Tuesday, 25 August 2015

Interview with Karin Tidbeck

           © Charlotte Frantzdatter Johansen / Frantzdatter Photography 2013

Karin Tidbeck is the award-winning author of Jagannath: Stories and the novel Amatka. She lives and works in Malmö, Sweden, where she makes a living as a freelance writer. She writes in Swedish and English, and has published work in Weird Tales, Tor.com, Words Without Borders anthologies like Fearsome Magics and The Time-Traveler's Almanac.  



For anyone who is still unfamiliar with your work (living under a rock obviously) how would you describe it? Where’s the best place to find it?

Well, as Johanna Sinisalo and I established at Archipelacon this summer, I probably write Nordic Weird ... most of the time. I like to play around with reality. The best place to go is probably the bibliography on my website, where you can find links to all my published fiction and where to buy or read it.


We, being English, are most familiar with your short stories – can you tell us a bit about Amatka – is there any translation planned?


Amatka is a novel about the power of language over reality. A group of people have colonized another world, where matter reacts to language. I wanted to explore how conditions like those would shape a society, modes of thought, and what would happen if one upsets the order of things. There is a translation, and it's resting with my agent at the moment. 


You are a keen LARPer how do you think that influences your writing? (We're so jealous of the LARP scene in Scandinavia!)

Nordic LARP is an excellent way to practice improvisation and reaching beyond your normal limits - I consider it brain cardio. I went to a Jungian LARP staged in a black box theatre last weekend; it was both amazing fodder for the imagination and gave me a sort of creative slingshot effect. I usually get a huge creative boost after LARPs like that. Writing for and organizing LARP also gives you a deeper insight into both worldbuilding and character creation; I've worked a lot with developing characters for various games, both avant-garde and commercial, and I think it's made my fiction more character-driven that it might otherwise be.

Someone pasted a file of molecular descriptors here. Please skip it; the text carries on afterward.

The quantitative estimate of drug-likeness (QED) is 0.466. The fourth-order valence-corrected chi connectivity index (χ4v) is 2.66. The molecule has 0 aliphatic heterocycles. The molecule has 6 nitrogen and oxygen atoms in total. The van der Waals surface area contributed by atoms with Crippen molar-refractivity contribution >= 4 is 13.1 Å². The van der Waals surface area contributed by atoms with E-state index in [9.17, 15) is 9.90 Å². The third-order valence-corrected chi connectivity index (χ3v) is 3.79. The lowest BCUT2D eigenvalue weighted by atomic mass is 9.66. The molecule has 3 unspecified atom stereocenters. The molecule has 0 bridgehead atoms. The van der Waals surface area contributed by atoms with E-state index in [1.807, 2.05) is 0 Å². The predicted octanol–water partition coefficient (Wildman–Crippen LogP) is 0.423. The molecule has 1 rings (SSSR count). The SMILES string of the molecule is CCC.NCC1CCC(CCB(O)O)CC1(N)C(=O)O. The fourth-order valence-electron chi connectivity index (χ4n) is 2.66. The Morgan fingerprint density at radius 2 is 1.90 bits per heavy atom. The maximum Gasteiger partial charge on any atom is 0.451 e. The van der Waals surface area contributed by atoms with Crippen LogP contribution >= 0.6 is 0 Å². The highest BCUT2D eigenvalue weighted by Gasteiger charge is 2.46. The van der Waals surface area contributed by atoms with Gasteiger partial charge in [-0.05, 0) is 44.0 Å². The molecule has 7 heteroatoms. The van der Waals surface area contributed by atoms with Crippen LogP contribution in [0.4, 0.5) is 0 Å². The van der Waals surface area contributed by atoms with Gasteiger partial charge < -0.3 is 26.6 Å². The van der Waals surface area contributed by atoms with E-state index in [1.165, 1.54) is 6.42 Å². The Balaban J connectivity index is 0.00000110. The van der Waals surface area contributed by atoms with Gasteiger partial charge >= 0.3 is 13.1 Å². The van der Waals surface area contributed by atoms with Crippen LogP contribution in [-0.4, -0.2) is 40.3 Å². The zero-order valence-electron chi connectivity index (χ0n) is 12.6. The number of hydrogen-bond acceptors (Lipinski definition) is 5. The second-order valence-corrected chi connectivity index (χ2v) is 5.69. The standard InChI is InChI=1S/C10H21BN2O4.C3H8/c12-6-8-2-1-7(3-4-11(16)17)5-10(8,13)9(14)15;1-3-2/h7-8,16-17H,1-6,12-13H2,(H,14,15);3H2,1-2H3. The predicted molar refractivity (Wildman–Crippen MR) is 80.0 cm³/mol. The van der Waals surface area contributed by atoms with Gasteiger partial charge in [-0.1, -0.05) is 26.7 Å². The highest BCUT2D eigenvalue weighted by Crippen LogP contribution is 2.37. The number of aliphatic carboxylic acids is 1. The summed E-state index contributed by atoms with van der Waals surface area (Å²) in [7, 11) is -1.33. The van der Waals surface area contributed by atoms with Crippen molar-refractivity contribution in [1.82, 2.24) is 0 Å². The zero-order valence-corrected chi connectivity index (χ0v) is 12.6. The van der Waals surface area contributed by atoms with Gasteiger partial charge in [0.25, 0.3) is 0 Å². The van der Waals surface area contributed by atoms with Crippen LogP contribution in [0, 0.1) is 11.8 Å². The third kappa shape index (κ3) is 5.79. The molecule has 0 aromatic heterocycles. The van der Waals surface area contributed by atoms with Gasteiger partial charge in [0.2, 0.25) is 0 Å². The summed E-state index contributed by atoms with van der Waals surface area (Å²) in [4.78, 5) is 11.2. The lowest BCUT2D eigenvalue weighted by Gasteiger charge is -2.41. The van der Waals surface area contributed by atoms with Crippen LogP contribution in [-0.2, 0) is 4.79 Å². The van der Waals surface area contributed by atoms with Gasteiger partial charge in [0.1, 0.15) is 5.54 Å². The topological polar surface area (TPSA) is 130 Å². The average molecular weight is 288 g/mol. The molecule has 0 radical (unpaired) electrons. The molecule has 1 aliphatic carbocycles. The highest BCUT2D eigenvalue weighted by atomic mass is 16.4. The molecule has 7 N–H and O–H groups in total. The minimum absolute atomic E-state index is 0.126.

You are working on a new novel, can you share any details to whet our appetites?

It's set in the same world as the stories "Augusta Prima" and "Aunts", but that's about all I'm willing to share at the moment (although there's another tidbit below).


You’ve  published on  “Where Ghostwords Dwell”  what’s the idea behind that?

The idea is to showcase notes, drafts and other things that ended up on the cutting room floor during the creation of a story. It's something readers don't usually get to see, and gives you a great insight into the creative process.


One of your short stories – the marvellous Who is Arvid Pekon - has been adapted to film. How involved in that process were you? What does it feel like to see your story come to life on screen?


The director is a good friend of mine; we agreed that I would be very hands-off during the process except for answering questions here and there. I wanted him to have free rein. It turned out to be a very good thing, as the film is absolutely brilliant. 


If you could be a character from any of your works who would it be and why?

I don't think I want to -be- any of the characters in my work. Most of them don't fare very well, do they. Well, maybe one. There's a librarian in my upcoming novel that I'm quite fond of, and who doesn't die horribly. 


What’s currently on your “To Read” pile? Who do you think we should all be reading but aren’t?

On my pile right now is China Miéville's new short story collection, Annie Dillard's Pilgrim at Tinker Creek and Karin Johannisson's Melankoliska rum (Melancholy rooms). A writer you should have a look at is Zen Cho, who is also the guest of honor at next Åcon. Her upcoming novel, Sorcerer to the Crown, looks very very promising.

Sorcerer to the Crown (A Sorcerer Royal…

What’s the last thing you wrote and what did you learn about writing whilst writing it?  

The last thing I finished was the second draft of the new novel, during which I learned to write dialogue in iambic pentameter. That was hard.

In one sentence what’s your best piece of advice for new writers?

Don't get stuck trying to write the perfect first sentence; finish the story and fix it later, for all first drafts are crap.



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